Recep Erdogan’s “Crimea dilemma”
One of many rallies in Turkey in support of the Crimean Tatars
The Turkish Ministry of Foreign Affairs issued a statement, in which it refused to accept the outcomes of elections in Crimea, which took place on September 14 of this year. There is nothing unexpected in the move, because the same statement sheds light on Turkey’s well-known principle position concerning the “Crimean issue”: “Turkey does not recognize the illegal inclusion of the Autonomous Republic of Crimea [by the Russian Federation]. In this connection, our country finds the September 14 elections invalid.”
Back on February 28, on the eve of a “referendum” under the close watch of “little green men,” then-Foreign Affairs Minister Ahmet Davutoglu stated: “The territorial integrity, stability and prosperity of Ukraine bear a decisive meaning for Turkey. Crimea holds great importance for Turkey as it [serves as a] door to Ukraine. It is also important in connection with the presence of the Crimean Tatars and the cultural heritage of Turkey.”
Immediately after said “referendum,” then-Prime Minister Recep Erdogan said in a meeting with the leader of the Crimean Tatars, Mustafa Cemilev, that Turkey does not recognize a “referendum” that contradicts founding principles of international law and Turkey “sees Ukraine as one whole and independent, and also speaks out against foreign forces’ intrusion into internal affairs of this country.” That said, the Turkish side also pledged to provide “maximum support in case the Crimean Tatars face pressure.” On April 16, then-President Abdullah Gul confirmed in a meeting with the then-presidential candidate Peter Poroshenko that “Turkey will never recognize Crimea as Russian [territory] and it will always remain [part of] Ukraine for her.”
Such statements, which conform to the position of the majority among the international community, have regularly been voiced from Ankara. The contrary would be surprising actually. The same characteristic can be attributed to statements Turkey issues regarding the Crimean Tatars, which would surface after the Turkic Crimean Tatars made statements and demands; to note, the community of the Crimean Tatars does enjoy a significant political influence. By the way, some believe Minister Davutoglu is closely related to this ethnic group, while others consider him as its part. After all, this statesman was most actively against the new affiliation of Crimea with Russia and was most active in support of the Crimean Tatars. For such moves, a number of Russian experts named him a supporter of the “completely crashed ideology of neo-Osmanism,” allegedly using the Crimean Tatars card for their own interests.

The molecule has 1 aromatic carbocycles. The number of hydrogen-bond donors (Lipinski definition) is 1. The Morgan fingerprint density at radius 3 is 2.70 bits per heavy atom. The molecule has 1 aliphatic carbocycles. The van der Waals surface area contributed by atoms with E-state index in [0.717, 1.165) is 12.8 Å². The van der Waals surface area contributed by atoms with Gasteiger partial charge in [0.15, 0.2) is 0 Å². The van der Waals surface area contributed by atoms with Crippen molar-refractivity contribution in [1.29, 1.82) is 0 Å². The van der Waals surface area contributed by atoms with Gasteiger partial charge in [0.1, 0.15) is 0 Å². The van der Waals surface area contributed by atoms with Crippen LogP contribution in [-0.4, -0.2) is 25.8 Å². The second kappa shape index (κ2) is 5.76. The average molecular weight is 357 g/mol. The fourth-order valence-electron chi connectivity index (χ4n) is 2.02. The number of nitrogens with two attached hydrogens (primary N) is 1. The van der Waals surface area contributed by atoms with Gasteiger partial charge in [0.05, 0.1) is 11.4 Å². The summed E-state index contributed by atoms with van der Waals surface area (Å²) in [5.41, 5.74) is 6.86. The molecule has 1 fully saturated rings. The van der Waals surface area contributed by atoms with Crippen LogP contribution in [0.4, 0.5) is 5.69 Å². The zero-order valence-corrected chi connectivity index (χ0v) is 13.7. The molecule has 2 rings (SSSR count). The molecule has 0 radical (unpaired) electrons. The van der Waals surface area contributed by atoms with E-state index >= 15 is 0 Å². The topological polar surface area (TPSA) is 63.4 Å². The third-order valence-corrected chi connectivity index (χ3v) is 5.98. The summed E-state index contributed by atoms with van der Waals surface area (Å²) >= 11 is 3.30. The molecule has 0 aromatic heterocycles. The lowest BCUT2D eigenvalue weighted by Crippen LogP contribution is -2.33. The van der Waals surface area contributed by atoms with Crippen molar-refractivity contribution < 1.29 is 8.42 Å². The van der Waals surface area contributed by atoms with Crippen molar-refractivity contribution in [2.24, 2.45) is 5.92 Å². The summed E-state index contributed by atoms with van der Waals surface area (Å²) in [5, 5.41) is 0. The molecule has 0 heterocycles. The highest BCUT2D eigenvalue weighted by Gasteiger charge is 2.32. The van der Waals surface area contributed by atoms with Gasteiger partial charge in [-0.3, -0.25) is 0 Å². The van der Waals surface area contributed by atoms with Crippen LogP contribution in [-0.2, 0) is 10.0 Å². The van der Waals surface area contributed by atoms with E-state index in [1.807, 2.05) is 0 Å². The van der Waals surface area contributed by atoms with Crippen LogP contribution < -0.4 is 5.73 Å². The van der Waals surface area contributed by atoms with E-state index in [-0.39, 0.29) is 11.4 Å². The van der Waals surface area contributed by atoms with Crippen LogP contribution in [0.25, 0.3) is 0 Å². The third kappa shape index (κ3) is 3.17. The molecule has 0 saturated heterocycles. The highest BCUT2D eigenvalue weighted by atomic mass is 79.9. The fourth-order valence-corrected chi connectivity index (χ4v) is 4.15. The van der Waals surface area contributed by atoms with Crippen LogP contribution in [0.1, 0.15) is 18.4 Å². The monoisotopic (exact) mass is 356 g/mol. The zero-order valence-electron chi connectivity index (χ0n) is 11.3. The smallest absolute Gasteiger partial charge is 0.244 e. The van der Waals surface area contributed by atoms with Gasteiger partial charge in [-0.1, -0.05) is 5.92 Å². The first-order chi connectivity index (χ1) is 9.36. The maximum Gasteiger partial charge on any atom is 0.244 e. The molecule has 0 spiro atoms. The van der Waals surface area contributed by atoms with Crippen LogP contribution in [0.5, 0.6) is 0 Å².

A most significant statement by the Crimean Tatar diaspora in Turkey was issued in June in connection with the 70th anniversary of the deportation of the Crimean Tatars. The statement reads in part that the annexation of Crimea by Russia is “a fact of ignorantly mixing international law with dirt” and condemns “attempts to neutralize or eliminate the representative body of the Crimean Tatars” (a local parliament).
It is absolutely clear that the official Ankara, along with many other capitals, would never recognize the annexation of Crimea no matter how many “referenda” or “elections” take place to that effect. Furthermore, they will continuously issue statements in support of the Crimean Tatars because Turkey is a traditional, one could even say, “historical patron” of this miserable nation. Meanwhile, people expected more realistic and effective support and protection of their “fosterlings.” After all, seldom exotic discussions on some Turkish mass media about an alleged “opportunity to unite” Crimea with Turkey cannot be considered a realistic support. Indeed, Ankara did condemn the “pull away” of Crimea from Ukraine; Ankara does allow the NATO to sail its ships into the Black Sea and welcomes the leaders of the Crimean Tatars. However, it is not a party to the sanctions against Russia, nor is it going to be. With this backdrop, the Turkish support of the Crimean Tatars looks bleak and unconvincing. Moreover, back in spring, Erdogan said of his phone conversation with Russian President Vladimir Putin: “I told him that Russia must protect the rights of the Crimean Tatars as it does with [the rights of] the Russian majority and other [ethnic] minorities on the Crimean [Peninsula].” It is difficult to argue against the dubiousness of the statement.